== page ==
By Mary O’KEEFE
A picnic was held on Saturday for family, friends and supporters of Jeff Laughrey.
“This is new,” said Jeff’s dad Fred of the picnic.
Normally this group would gather for the Jeff Laughrey Memorial Golf Tournament as a way to raise funds and awareness for those suffering from depression. Jeff died in September 2009 of suicide.
His family and friends were devastated by the loss but found that the golf tournament and helping others were the best ways to heal.
It was amazing for them to learn how many people have been touched by someone with depression and even more surprising how many people knew someone who had committed suicide.
“We were camping and were in a group talking and we started talking about how many kids we had,” Fred said.
That would begin an explanation of how they had two sons but then would share their story of Jeff.
“Then you hear, ‘I lost a wife or a child,’” Fred said.
“It’s like an epidemic,” Jeff’s mother Sue added.
The idea for the golf tournament began when a friend, Brian Ferrera, took Jeff’s brother Jay golfing.
Brian just wanted to get Jay out of the house and as they played they came up with the idea for a tournament. It was successful initially but last year the momentum seemed to wane so this year the family decided to have a picnic for those long time supporters.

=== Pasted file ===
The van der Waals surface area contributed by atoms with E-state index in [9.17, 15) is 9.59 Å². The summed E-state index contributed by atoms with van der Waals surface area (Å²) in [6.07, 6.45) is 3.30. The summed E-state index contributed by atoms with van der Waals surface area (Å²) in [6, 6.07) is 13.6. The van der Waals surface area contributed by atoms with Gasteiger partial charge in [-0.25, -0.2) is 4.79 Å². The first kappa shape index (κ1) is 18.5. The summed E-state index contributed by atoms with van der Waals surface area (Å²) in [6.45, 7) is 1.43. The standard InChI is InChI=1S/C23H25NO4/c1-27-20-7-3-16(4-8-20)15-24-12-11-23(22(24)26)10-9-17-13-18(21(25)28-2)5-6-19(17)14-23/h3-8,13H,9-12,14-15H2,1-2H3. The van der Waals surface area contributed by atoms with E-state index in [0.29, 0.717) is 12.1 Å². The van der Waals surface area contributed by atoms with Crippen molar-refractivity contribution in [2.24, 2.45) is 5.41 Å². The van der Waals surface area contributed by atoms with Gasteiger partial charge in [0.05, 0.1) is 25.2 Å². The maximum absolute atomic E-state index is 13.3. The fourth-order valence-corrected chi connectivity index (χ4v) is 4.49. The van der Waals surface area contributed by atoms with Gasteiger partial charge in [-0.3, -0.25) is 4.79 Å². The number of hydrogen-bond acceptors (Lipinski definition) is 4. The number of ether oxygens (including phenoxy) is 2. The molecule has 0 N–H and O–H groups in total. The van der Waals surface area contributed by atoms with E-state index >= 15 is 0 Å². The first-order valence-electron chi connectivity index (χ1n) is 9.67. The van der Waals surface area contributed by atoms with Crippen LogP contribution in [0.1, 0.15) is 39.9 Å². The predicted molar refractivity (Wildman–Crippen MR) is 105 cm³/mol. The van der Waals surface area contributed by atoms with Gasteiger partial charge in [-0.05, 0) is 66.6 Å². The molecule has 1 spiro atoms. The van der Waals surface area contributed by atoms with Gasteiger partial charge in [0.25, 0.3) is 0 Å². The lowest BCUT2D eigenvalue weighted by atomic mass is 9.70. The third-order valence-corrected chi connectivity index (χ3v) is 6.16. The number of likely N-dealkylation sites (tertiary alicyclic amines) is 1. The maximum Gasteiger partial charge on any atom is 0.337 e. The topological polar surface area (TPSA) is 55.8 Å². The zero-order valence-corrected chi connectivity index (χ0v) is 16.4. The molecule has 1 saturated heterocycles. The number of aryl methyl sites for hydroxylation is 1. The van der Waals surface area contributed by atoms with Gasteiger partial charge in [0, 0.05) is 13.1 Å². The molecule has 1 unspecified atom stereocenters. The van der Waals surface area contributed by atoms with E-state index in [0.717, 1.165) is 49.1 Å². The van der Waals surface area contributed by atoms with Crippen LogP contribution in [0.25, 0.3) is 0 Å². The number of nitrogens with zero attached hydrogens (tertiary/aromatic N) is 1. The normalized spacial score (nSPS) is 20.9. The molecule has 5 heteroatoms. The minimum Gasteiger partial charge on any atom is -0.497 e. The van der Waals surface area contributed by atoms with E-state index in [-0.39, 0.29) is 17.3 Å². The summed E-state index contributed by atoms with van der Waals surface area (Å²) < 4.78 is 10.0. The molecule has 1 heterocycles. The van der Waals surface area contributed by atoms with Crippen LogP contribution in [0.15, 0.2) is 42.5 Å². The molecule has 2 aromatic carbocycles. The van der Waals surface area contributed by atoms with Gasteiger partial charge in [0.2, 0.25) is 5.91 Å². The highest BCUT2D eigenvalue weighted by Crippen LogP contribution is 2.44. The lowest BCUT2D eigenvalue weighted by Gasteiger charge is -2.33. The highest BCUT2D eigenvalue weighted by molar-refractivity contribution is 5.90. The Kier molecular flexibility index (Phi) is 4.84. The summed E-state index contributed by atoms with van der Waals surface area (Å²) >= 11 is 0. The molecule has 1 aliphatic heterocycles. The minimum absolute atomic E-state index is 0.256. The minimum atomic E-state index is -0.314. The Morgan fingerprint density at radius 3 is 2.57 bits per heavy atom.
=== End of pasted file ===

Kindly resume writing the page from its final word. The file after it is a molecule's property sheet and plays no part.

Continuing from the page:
The family will continue to support suicide awareness and prevention through several events including those sponsored by Didi Hirsch. They know how important it is to continue to reach out, to continue to talk about it and to continue to heal.
“Only 1% of parents stay together after [a child’s suicide] and we are still together,” Fred said.
“Everyone’s life changes,” Sue added.
Even though Jeff’s death was about six years ago, the family is still dealing with the loss.
“We are still going through it,” Jay said. “Talk about it. Don’t be afraid to talk about it.”
“If you have a friend with a problem tell someone,” Sue said. “It is all about communication.”
“[A suicide] affects parents, friends, siblings all differently,” Jay said.
The family has been very open with sharing their experience with others. Their main message is to communicate and not to be afraid to speak up, whether it is someone in your family or someone you know who might be dealing with depression. This is important for adults and also for children.
“There is a lot of pressure not just for older kids but for [children] even as young as elementary [students],” Sue said.
“It is important that kids have someone they can trust,” he said.
Anyone who would like information about Jeff can visit www.jefflaughrey.1.golfreg.com or email email@example.com. Donations are being directed to Didi Hirsch at www.didihirsch.org or contact (888) 807-7250.
Suicide Prevention Crisis Line is (877) 727-4747.